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Near misses and research subjects
Near misses and research subjects
  1. H J Murff,
  2. R S Dittus
  1. Division of General Internal Medicine and Public Health, Vanderbilt University Medical Center and the Department of Veterans Affairs, Tennessee Valley Healthcare System, GRECC, Nashville, TN, USA
  1. Correspondence to:
 Dr H J Murff
 Department of Veterans Affairs, VA Tennessee Valley Healthcare System, GRECC, 1310 24th Avenue South, Nashville, TN 37212-5381, USA; Harvey.murff{at}

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Near miss reporting used in clinical care should be extended to include clinical research

As in clinical care, the highest priority of clinical research is to protect participants from any undue harm. There are inherent risks involved in any human experiment, but careful analysis of several research related fatalities has clearly shown that human error and system failures contributed to these events.1,2 While clinical medicine has embraced organizational based approaches to patient safety, much of the clinical research safety process remains narrowly focused. This focus has resulted from the traditional “protocol-centric” approach for managing clinical research risk. Both Institutional Review Boards and Data Safety Monitoring Boards predominately review safety problems on a study by study basis. While these traditional approaches have been remarkably successful, their narrow scope may limit their ability to identify and manage clinical research risks comprehensibly.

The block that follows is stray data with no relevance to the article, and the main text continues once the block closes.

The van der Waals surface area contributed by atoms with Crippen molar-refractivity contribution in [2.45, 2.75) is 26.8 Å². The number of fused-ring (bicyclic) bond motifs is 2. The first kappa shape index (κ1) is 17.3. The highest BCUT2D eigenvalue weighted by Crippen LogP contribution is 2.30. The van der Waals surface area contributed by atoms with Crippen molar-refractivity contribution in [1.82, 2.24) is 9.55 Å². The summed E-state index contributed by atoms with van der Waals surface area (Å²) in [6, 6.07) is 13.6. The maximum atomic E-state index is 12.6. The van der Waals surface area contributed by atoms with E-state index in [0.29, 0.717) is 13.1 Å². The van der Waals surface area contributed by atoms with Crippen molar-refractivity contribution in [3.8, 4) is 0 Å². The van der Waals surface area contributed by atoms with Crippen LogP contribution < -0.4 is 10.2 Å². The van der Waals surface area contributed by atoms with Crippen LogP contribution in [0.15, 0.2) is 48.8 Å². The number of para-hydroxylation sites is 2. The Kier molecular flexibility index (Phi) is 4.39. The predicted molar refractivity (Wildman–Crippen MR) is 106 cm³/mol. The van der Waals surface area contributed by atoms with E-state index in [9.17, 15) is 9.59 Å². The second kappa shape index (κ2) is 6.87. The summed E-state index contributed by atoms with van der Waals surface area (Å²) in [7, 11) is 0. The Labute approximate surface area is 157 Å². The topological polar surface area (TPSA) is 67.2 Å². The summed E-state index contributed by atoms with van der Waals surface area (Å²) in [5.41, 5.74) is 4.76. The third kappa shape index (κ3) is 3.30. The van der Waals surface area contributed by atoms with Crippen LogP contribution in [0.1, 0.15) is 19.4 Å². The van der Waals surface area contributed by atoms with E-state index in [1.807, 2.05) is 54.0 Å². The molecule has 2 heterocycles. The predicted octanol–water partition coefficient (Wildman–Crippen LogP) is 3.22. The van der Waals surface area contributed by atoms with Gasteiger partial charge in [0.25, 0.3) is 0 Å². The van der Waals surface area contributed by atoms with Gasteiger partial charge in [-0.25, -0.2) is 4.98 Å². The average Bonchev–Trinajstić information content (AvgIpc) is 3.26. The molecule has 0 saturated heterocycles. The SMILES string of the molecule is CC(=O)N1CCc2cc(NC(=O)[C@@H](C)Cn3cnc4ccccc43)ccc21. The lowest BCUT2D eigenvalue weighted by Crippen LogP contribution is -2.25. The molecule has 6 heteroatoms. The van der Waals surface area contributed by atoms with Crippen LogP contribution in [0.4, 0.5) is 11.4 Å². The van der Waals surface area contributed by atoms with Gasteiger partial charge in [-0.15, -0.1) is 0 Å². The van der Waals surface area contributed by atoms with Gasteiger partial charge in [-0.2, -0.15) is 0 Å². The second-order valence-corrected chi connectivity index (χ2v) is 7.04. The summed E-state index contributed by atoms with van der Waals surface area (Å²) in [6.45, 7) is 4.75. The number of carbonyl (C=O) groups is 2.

Clinical research and clinical care share many similar risks. Both involve analogous procedures, many of which are invasive, and both use pharmacological agents with known and unknown toxicities. Patient safety research has identified system failures as important contributors to adverse drug events, nosocomial infections, and procedural mishaps. These same latent failures may also contribute towards adverse events within clinical research. For …

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  • Competing interests: none.

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